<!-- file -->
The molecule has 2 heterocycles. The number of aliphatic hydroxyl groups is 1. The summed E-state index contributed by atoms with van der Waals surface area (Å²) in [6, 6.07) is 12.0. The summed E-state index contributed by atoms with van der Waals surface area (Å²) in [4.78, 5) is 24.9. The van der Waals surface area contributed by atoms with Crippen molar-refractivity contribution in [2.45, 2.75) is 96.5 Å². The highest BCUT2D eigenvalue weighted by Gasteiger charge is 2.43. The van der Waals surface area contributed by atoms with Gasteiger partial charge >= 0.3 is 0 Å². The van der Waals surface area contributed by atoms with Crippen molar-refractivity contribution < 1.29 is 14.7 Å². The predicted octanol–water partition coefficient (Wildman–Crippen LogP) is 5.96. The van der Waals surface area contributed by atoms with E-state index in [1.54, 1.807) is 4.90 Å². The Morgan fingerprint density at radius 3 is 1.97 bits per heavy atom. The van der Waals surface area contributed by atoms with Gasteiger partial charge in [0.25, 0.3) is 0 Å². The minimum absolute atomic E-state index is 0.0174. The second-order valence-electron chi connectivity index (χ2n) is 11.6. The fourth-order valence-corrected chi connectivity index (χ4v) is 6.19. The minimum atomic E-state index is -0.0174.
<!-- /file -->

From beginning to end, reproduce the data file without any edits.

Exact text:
The molecule has 2 heterocycles. The number of aliphatic hydroxyl groups is 1. The summed E-state index contributed by atoms with van der Waals surface area (Å²) in [6, 6.07) is 12.0. The summed E-state index contributed by atoms with van der Waals surface area (Å²) in [4.78, 5) is 24.9. The van der Waals surface area contributed by atoms with Crippen molar-refractivity contribution in [2.45, 2.75) is 96.5 Å². The highest BCUT2D eigenvalue weighted by Gasteiger charge is 2.43. The van der Waals surface area contributed by atoms with Gasteiger partial charge >= 0.3 is 0 Å². The van der Waals surface area contributed by atoms with Crippen molar-refractivity contribution < 1.29 is 14.7 Å². The predicted octanol–water partition coefficient (Wildman–Crippen LogP) is 5.96. The van der Waals surface area contributed by atoms with E-state index in [1.54, 1.807) is 4.90 Å². The Morgan fingerprint density at radius 3 is 1.97 bits per heavy atom. The van der Waals surface area contributed by atoms with Gasteiger partial charge in [0.25, 0.3) is 0 Å². The minimum absolute atomic E-state index is 0.0174. The second-order valence-electron chi connectivity index (χ2n) is 11.6. The fourth-order valence-corrected chi connectivity index (χ4v) is 6.19. The minimum atomic E-state index is -0.0174.